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>> our thanks to rachel scott. up next, they met on the set of "slumber party." now he's the man married to britney spears. an exclusive interview with actor sam asghari. enuva. for adults who are undetectable, cabenuva is the only complete hiv treatment you can get every other month. cabenuva helps keep me undetectable. it's two injections, given by a healthcare provider every other month. it's one less thing to think about while traveling. hiv pills aren't on my mind. a quick change in my plans is no big deal. don't receive cabenuva if you're allergic to its ingredients or taking certain medicines, which may interact with cabenuva. serious side effects include allergic reactions, post-injection reactions, liver problems, and depression. if you have a rash and other allergic reaction symptoms, stop cabenuva and get medical help right away. tell your doctor if you have liver problems or mental health concerns, and if you are pregnant, breastfeeding, or considering pregnancy. some of the most common side effects
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♪ ♪ the world watched as britney spears fought for and won her freedom in court. by her side the whole time, her new husband, actor sam asghari. so how is he adjusting to marriage, and what about his own growing career? here's abc's will reeve.
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>> 15 years after "coming to america," you are in these huge movies, a public figure married to an icon. >> it's unreal. this is not something i've ever thought of. so that's definitely something that i'm super grateful for. >> reporter: sam asghari is living out his wildest dreams. a model and personal trainer turned actor, asghari is getting his big break. >> let's discuss asset elimination. >> reporter: starring alongside mel gibson in the new film "hot seat." >> hiding in there, hoping they would blend in with the heat of the servers. this jackass could be an accomplice. >> reporter: the 28-year-old is perhaps best known for his relationship with pop superstar britney spears. the longtime partners were married in an intimate ceremony earlier this month. >> i have to wear this thing now. you know, it's just surreal, man. it's been a minute. it was way overdue for us. and we imagined this thing being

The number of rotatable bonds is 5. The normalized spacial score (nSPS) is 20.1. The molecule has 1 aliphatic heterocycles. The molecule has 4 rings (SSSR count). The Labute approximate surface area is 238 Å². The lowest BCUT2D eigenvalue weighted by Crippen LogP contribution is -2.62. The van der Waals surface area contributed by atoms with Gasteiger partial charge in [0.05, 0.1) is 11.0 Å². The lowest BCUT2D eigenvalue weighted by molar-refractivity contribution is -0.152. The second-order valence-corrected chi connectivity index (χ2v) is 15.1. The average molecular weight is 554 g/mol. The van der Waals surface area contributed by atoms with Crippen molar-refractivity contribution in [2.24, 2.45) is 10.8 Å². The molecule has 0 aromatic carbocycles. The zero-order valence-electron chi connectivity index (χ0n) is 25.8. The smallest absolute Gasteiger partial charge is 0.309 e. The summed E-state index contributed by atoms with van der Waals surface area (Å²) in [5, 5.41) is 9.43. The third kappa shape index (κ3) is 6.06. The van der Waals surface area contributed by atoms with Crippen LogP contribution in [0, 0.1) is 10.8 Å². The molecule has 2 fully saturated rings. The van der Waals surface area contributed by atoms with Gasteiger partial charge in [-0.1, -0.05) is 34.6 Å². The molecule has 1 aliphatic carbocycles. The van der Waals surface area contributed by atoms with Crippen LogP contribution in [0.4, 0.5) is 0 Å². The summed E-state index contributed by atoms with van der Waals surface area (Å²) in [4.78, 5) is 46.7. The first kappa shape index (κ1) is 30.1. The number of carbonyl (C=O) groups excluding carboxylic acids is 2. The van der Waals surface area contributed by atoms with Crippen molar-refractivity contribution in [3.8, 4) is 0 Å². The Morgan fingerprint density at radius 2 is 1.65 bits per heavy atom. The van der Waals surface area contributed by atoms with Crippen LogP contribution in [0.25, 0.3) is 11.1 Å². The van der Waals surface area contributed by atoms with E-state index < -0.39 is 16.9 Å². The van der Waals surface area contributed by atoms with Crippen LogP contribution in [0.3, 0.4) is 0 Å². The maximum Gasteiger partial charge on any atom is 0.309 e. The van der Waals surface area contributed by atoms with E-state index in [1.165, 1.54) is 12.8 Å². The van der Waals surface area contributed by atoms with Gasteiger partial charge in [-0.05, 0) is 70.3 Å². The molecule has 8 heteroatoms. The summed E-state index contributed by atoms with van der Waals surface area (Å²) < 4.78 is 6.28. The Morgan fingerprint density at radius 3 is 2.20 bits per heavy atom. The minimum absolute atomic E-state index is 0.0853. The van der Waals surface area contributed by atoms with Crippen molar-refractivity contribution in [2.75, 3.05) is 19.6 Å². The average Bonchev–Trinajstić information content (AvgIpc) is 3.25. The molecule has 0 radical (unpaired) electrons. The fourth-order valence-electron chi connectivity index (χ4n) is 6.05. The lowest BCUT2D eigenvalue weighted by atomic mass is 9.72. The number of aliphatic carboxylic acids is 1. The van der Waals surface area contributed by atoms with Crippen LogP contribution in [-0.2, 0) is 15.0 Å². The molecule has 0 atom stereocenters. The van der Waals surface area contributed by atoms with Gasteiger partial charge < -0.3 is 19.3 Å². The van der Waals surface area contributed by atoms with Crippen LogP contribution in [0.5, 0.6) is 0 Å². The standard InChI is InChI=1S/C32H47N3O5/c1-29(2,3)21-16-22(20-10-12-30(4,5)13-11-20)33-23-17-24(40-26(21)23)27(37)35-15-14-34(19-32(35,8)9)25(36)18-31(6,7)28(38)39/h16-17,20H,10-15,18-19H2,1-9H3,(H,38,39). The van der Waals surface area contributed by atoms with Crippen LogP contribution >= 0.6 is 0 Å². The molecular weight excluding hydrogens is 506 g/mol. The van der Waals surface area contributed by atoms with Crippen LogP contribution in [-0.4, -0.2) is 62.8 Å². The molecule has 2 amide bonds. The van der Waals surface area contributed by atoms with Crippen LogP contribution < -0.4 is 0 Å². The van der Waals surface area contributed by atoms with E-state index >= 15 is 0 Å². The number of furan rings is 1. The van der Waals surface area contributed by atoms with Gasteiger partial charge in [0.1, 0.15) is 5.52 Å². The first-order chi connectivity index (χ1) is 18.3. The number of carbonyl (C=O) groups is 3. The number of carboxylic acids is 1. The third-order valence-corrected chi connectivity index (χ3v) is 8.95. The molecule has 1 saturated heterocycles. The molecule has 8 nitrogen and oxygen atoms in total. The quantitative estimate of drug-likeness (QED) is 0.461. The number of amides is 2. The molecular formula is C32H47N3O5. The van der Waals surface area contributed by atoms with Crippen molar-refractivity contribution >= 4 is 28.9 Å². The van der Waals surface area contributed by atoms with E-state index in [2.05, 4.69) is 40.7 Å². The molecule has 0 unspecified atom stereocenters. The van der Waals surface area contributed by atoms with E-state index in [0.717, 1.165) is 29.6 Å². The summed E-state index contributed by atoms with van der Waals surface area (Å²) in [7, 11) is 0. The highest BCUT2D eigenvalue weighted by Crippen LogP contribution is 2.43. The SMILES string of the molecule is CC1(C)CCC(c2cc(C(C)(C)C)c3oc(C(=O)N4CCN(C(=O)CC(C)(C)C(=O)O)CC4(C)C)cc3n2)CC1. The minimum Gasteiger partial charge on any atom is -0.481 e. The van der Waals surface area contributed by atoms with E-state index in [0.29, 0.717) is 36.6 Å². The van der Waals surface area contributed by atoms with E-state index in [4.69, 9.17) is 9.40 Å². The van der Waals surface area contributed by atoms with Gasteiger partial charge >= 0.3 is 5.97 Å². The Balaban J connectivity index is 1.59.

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a fairytale, and it was. we only had 50 to 70 people. we wanted to celebrate, and that's what we did. >> reporter: he's opening up in his first tv interview since their fairytale wedding. nearly seven months after a judge released spears from the conservatorship that controlled her life for over a decade. how is britney? >> she's amazing. she's doing great. she's my wife. >> what does that feel like, "she's my wife"? >> it hasn't hit me yet. i'm not -- it hasn't -- the husband thing hasn't hit me yet. >> do you feel that you're going to be able to be more spontaneous or more planned as life goes forward now that britney has entered this new phase of her life with you? >> we love to be spontaneous. we want to go somewhere, make it happen right now. we want to do something, make it happen. i think the best things in life are spontaneous things. ♪ >> reporter: the two first met in 2016 on the set of britney's music video "slumber party" where he was cast as her love interest. when you think of her, what do you think?